Canada Monetary Policy
Bank of Canada Softens Language;
Monetary Tightening May Be At or Nearing Its End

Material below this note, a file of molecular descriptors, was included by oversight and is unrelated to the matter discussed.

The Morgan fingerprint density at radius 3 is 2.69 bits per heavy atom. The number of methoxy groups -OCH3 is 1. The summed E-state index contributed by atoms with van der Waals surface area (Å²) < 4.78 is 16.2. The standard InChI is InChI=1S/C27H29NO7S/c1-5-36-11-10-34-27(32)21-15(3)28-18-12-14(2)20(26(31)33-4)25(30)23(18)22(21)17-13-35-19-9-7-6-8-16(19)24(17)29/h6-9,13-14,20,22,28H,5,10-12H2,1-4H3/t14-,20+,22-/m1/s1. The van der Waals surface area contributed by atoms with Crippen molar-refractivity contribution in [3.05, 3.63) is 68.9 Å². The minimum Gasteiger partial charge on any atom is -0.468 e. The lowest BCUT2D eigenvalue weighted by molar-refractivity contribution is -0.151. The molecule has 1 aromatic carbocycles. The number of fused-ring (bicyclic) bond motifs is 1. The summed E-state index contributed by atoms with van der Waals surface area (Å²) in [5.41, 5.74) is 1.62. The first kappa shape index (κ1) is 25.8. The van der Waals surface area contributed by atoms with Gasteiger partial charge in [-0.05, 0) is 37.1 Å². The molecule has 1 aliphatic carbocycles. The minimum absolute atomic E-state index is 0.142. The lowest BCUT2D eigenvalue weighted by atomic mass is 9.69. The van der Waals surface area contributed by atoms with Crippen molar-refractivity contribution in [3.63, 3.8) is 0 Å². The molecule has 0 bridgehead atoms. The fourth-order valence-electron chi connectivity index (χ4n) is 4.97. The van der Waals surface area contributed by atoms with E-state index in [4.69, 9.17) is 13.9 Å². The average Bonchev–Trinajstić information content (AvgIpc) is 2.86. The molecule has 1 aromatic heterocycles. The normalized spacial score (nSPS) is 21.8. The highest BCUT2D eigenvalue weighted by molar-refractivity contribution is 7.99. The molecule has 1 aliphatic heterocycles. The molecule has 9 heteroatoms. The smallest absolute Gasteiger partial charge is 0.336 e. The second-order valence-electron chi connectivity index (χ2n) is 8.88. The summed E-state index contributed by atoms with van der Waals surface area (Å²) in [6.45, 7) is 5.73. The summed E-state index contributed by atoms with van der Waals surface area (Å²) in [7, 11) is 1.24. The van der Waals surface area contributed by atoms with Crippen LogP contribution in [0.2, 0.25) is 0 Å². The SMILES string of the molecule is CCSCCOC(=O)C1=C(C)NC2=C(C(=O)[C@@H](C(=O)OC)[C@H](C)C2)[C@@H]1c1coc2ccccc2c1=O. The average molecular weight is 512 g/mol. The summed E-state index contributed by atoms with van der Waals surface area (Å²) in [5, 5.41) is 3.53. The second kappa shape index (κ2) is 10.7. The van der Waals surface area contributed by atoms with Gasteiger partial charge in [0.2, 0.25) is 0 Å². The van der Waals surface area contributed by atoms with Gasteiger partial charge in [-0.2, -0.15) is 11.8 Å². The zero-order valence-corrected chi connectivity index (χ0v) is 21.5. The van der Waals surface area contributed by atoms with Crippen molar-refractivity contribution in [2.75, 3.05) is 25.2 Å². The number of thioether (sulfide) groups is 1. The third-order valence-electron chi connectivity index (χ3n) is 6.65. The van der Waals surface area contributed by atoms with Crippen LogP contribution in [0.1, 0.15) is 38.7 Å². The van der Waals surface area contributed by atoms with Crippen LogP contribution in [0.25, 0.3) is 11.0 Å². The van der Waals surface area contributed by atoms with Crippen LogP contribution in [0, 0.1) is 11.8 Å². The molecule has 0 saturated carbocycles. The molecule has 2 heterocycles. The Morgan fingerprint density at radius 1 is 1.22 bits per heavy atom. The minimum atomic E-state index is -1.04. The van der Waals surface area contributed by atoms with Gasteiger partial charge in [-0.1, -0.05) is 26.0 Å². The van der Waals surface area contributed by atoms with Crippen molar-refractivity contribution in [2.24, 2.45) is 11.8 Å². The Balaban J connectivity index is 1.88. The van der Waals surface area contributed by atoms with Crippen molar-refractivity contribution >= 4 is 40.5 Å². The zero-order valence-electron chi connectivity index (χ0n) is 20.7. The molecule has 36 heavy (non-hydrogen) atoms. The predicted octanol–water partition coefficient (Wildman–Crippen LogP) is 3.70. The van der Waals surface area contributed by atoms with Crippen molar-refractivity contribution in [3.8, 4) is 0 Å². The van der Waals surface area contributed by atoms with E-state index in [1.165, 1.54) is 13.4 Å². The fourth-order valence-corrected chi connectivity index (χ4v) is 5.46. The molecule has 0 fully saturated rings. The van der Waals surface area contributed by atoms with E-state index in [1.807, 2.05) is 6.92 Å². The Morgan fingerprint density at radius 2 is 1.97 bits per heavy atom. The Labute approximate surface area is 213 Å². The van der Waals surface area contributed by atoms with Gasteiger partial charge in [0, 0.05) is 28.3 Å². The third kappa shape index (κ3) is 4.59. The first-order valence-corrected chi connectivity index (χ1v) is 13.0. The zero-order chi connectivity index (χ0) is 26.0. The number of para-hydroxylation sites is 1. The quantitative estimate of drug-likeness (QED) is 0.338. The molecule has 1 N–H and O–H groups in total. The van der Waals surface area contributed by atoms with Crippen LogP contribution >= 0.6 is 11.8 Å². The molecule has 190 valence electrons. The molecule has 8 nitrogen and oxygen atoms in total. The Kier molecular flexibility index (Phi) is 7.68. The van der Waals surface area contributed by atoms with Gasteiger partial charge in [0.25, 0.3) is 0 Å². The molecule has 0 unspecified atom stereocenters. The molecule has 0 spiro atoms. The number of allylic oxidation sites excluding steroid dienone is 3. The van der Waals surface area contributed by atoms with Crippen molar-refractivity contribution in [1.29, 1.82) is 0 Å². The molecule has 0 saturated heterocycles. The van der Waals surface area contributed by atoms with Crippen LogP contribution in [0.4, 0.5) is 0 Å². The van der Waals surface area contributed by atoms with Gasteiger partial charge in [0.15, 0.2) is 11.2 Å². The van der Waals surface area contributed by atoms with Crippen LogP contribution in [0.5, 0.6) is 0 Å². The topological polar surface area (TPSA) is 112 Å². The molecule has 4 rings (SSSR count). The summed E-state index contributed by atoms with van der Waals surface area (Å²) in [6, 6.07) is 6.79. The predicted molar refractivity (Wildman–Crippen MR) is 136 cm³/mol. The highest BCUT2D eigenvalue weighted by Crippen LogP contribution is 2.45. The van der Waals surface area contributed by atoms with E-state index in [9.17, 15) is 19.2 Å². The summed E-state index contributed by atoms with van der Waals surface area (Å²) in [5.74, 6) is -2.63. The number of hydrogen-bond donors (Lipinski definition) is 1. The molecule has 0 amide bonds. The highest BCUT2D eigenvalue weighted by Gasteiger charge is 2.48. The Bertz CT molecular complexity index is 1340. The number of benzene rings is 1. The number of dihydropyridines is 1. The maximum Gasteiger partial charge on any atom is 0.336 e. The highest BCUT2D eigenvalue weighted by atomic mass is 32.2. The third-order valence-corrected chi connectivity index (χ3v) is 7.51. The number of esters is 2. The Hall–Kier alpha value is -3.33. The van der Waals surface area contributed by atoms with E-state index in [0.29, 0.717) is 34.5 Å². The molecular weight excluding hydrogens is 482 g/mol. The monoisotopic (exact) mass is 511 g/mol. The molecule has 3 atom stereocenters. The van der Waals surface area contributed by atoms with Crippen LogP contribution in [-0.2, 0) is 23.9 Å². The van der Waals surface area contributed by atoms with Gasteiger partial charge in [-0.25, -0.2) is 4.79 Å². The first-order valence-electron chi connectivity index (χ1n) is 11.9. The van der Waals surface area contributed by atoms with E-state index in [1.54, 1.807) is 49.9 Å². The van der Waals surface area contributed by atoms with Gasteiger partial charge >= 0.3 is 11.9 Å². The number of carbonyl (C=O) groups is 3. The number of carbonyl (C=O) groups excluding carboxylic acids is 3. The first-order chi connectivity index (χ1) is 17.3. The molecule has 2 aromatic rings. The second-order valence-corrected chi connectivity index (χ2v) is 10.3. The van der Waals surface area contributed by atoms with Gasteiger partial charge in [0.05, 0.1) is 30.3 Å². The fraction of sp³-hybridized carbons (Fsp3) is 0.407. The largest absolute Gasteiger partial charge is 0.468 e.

Central bank outlook turns dovish. The Bank of Canada raised its overnight rate by 50 basis points in December, bringing it to 4.25 per cent. While inflation has softened, annual price growth remains well above the target of 2.0 per cent. GDP growth also beat expectations in the third quarter, signaling that the economy continued to operate with excess demand. Nonetheless, in its announcement, the BoC stated that there is evidence of tighter monetary policy restraining domestic demand, as consumption has eased and home sales are retreating. The three-month rates of change in core inflation have also dropped, which is an early indicator that price pressures may be losing momentum. Correspondingly, the BoC transitioned to more dovish language, contemplating whether additional policy rate hikes are needed to bring supply and demand back into balance. This differs from previous announcements, where it firmly stated that the rate will need to rise further. While one additional 25-basis-point hike remains a possibility in January amid a still-tight labour market, the Bank may be at the end of its monetary tightening cycle.